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The challenge

Pests and diseases are a natural part of any ecosystem. What farmers fear are the outbreaks or epidemics that can cause high yield losses. Worldwide farmers lose an average of 10-16% of their annual harvest to pests and diseases, but cases vary widely by crop, region and threat - farmers can lose 100% of crops in one season to a single pest or disease.  These losses take a heavy toll on local and regional food supplies whether it be wilt diseases in banana, bean fly and rust in beans, leaf blight in maize or blast in rice. 

Climate change is also affecting pest and disease outbreaks. Insects already consume 5 to 20% of major grain crops. Increasing heat boosts both the number and appetite of insects, and researchers project they will destroy almost 50% more wheat than they do today with a 2C rise, and 30% more maize.

Common pest and disease control methods include using pesticides, physical barriers, crop rotation and natural pest enemies. However, less is understood about how crop varietal diversity could improve pest and disease management.

Bioversity International's research approach:

Our research shows that using agricultural biodiversity and a series of low-tech management practices are effective, cost-efficient and environmentally-friendly ways to manage pests and diseases for increased productivity and reduced loss.

We conduct research at different scales, from a variety within a crop to the species and landscape level. Using diversity for pest and disease management also encourages farmers to maintain local diversity on their farms, an important source of genetic materials that could be used for breeding resistant varieties in future.

We work through local and international partnerships with communities, researchers, government actors and development agencies to develop solutions that can then be taken to scale.

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Removing single diseased stems

For close to two decades, Xanthomonas wilt has devastated banana production across East Africa. Previous recommendations for control were often reported as labour intensive and tedious, with many smallholder farmers reluctant to adopt them. But that is changing thanks to an easier, cheaper option developed by Bioversity International and partners which is helping to restore banana productivity to smallholder farm families in the Democratic Republic of Congo (DRC) and across east and central Africa.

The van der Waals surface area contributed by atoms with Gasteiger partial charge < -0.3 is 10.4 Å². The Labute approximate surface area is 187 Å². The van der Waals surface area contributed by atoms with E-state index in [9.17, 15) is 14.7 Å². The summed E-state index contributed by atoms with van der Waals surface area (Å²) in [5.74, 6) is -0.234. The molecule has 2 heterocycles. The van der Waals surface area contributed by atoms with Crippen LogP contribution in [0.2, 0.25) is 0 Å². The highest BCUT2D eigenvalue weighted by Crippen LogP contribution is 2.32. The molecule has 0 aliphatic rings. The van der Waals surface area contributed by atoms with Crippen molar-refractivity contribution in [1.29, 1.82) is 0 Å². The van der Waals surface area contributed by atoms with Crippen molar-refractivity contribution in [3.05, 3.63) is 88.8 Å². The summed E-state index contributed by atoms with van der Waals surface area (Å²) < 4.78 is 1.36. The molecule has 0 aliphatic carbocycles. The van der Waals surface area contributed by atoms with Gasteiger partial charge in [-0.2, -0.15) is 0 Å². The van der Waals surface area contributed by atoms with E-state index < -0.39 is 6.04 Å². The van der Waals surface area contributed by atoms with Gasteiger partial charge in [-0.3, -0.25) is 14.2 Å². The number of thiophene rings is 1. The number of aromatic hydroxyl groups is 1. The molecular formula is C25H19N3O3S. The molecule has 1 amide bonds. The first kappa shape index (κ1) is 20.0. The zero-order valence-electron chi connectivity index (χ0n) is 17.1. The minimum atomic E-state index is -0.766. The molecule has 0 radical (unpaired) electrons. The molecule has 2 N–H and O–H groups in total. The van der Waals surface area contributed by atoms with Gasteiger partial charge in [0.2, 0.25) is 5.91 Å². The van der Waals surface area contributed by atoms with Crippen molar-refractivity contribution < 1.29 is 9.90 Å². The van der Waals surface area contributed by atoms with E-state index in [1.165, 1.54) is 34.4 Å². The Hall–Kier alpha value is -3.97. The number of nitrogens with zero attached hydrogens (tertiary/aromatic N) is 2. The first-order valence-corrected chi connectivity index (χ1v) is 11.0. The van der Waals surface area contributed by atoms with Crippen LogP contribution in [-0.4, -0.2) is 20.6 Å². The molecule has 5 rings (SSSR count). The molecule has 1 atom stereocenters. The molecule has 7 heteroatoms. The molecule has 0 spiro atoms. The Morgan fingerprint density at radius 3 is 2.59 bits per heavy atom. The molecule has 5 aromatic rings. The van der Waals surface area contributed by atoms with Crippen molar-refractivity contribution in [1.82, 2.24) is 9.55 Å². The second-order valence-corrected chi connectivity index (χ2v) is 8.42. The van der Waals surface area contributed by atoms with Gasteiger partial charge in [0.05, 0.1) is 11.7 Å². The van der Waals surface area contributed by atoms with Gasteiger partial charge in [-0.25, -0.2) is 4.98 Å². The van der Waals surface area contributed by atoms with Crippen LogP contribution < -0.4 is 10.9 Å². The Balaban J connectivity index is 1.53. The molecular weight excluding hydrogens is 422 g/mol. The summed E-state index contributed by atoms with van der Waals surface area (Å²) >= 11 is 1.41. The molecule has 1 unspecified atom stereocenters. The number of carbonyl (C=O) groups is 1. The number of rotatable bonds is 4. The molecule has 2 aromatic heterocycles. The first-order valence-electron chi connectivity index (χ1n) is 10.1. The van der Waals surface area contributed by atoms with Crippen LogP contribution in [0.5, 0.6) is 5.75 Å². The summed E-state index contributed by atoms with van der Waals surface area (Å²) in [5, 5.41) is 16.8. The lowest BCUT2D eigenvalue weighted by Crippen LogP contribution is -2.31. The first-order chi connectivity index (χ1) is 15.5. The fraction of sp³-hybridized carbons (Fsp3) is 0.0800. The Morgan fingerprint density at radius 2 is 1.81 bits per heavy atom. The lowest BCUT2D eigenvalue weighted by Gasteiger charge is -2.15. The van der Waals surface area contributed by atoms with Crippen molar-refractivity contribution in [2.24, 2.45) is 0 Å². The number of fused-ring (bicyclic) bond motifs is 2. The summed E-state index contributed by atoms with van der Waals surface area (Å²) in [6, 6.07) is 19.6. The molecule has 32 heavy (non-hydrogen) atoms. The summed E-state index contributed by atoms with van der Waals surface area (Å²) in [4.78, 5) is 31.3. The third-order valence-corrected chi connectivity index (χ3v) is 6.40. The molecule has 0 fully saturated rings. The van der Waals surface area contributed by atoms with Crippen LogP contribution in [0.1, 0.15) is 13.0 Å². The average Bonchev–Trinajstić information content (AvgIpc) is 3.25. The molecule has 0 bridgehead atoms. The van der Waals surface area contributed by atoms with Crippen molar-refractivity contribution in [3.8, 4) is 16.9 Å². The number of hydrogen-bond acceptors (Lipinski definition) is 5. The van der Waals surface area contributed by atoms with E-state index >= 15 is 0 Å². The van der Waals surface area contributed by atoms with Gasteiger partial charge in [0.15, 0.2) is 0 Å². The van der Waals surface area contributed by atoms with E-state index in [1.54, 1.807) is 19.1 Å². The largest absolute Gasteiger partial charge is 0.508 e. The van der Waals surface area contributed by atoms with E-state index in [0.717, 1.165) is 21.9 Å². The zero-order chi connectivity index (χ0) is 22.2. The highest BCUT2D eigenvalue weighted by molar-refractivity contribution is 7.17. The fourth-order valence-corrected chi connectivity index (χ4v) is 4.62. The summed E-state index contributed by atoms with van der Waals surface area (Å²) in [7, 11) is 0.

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Crop variety mixtures - a recipe for success

A new study shows that farmers in Uganda who grow varietal mixtures of beans and of bananas perceive a yield increase of up to 28%. The results are boosting farmers' motivations to make more use of agricultural biodiversity to achieve more resilient production.


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Using intraspecific crop diversity in 4 countries

Since 2006, Bioversity International and partners have been working with farmers and national researchers in China, Ecuador, Morocco and Uganda, to see how diversity within a crop, can add value to pest and disease management.

The research focuses on traditional and modern varieties of six crops: banana, barley, common bean, faba bean, maize and rice. Field trials across all four countries have consistently shown that using more varieties of a crop increases resilience to pests and diseases, reducing the likelihood of severe outbreaks and damage to crops.

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Stopping the coffee borer beetle in its tracks

The coffee borer beetle has spread to almost all coffee producing regions and is resistant to most pesticides.
Fragmenting agricultural landscapes by increasing the diversity of cropping systems increases distance between crops and acts as a physical barrier to pests like the coffee borer beetle.

Bioversity International work with CIRAD and CATIE demonstrates that maintaining forest adjacent to coffee reduced movement of coffee borer beetle by 86% – it takes > 400 linear meters of sugar cane, 400 of pasture, and less than 150 of forest to serve as a barrier.

Forests also provide bridges to aid wildlife movement through agricultural lands and they attract pest predators – like the yellow warbler who likes to eat coffee borer beetles.

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CGIAR Partnership

This research is part of the CGIAR Research Program on Water, Land and Ecosystems and is supported by contributions to the CGIAR Trust Fund.


Devra Jarvis


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